NCUA Ponders Fees for Derivatives Rule
NCUA Board Members Debbie Matz and Michael Fryzel said they are eagerly anticipating comments on a rule that would grant new investment authorities but could set a pay-to-play precedent that concerns trade associations.
The proposed rule, introduced during the board’s monthly board meeting May 16, would grant qualifying credit unions the ability to use derivative swaps and caps to hedge against interest rate risk.
However, because of the cost to the NCUA–as high as $16 million in temporary staffing costs over the first three years and up to $4 million in the years that follow–the final rule could also include an application fee or an on-going supervision fee to be paid only by those credit unions applying for and utilizing the authority.
Although Chairman Matz said she supports the rule, she also said because the agency has never before charged such fees, she’s “not sure if it’s the way to go.”
Fryzel said new authority mitigates risk to the share insurance fund, so it could be argued that the entire industry should shoulder the cost. However, he added that credit unions that don’t seek the authority could also rightly argue only those who have it should pay.
Additionally, Fryzel said he would like to hear suggestions regarding whether the NCUA should seek to cover all costs for the program or just part, and if application fees, annual fees or other fee structures would be appropriate.
“The fee is a big deal,” said Paul Gentile, CUNA executive vice president of strategic communications and engagement. “The NCUA knows these credit unions already, so what is the fee paying for?”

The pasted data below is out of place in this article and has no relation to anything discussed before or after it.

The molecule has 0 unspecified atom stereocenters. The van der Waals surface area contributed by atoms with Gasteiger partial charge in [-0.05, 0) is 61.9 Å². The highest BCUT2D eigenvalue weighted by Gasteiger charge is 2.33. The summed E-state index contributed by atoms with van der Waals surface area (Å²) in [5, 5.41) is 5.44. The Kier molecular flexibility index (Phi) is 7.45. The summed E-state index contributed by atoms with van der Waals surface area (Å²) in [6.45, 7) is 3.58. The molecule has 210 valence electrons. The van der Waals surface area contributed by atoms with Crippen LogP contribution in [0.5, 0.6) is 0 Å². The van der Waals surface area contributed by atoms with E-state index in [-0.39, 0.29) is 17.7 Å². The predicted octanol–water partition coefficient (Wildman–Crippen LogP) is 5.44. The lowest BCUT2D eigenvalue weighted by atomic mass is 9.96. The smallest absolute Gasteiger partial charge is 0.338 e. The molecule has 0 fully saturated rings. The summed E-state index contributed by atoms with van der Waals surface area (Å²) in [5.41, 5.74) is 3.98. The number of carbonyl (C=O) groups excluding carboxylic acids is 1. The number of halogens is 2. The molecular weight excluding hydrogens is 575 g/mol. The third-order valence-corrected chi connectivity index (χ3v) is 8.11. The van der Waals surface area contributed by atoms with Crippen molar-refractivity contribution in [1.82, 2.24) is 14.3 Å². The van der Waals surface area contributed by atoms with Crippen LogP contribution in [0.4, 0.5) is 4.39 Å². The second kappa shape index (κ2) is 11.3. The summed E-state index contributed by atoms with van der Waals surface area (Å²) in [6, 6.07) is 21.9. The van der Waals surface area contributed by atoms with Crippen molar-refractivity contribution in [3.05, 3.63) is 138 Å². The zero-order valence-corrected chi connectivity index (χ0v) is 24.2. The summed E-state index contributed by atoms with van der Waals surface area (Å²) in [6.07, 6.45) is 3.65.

NAFCU Regulatory Counsel Tessema Tefferi said he’s also concerned the fees could create a barrier to entry for credit unions interested in seeking derivative authority and could also set a dangerous precedent for future rules.
Comments on the proposed rule will be due 60 days after it is published in the Federal Register.
The derivate authority would be available only to credit unions that have more than $250 million in assets, have an overall CAMEL rating of 3 or better with a management rating of 2 or better and can demonstrate to the NCUA how derivatives are part of the credit union’s overall interest rate risk strategy.
The authority would have two levels. Level II would have higher transaction limits but would also require more stringent requirements, a higher application fee and more supervision.
The NCUA estimated between 75 and 150 credit unions would apply for the authority, with 75% seeking Level I, and the remaining 25% seeking Level II.
The rule would only permit derivative swaps and caps, which Matz called plain vanilla.
Director of the Division of Capital and Credit Markets J. Owen Cole explained that derivative swaps involve a credit union entering into an agreement where it would pay out a fixed rate while receiving a floating rate. In today’s low rate environment, the fixed rate would likely be higher at first, Cole said. However, should rates increase, the floating rate would likely pay more, hedging interest rate risk.
With a derivative cap, a credit union would receive a check if rates rise above the cap. However, should rates not risk, Cole said, the risk would be that if rates don’t rise, the credit union would pay out a one-time premium expense without receiving any financial benefit.
The board also approved during the meeting a number of technical amendments to existing regulations, many of them relating to the new Office of National Examinations and Supervision, and the transfer of rulemaking authority for many consumer protection laws to the Consumer Financial Protection Bureau.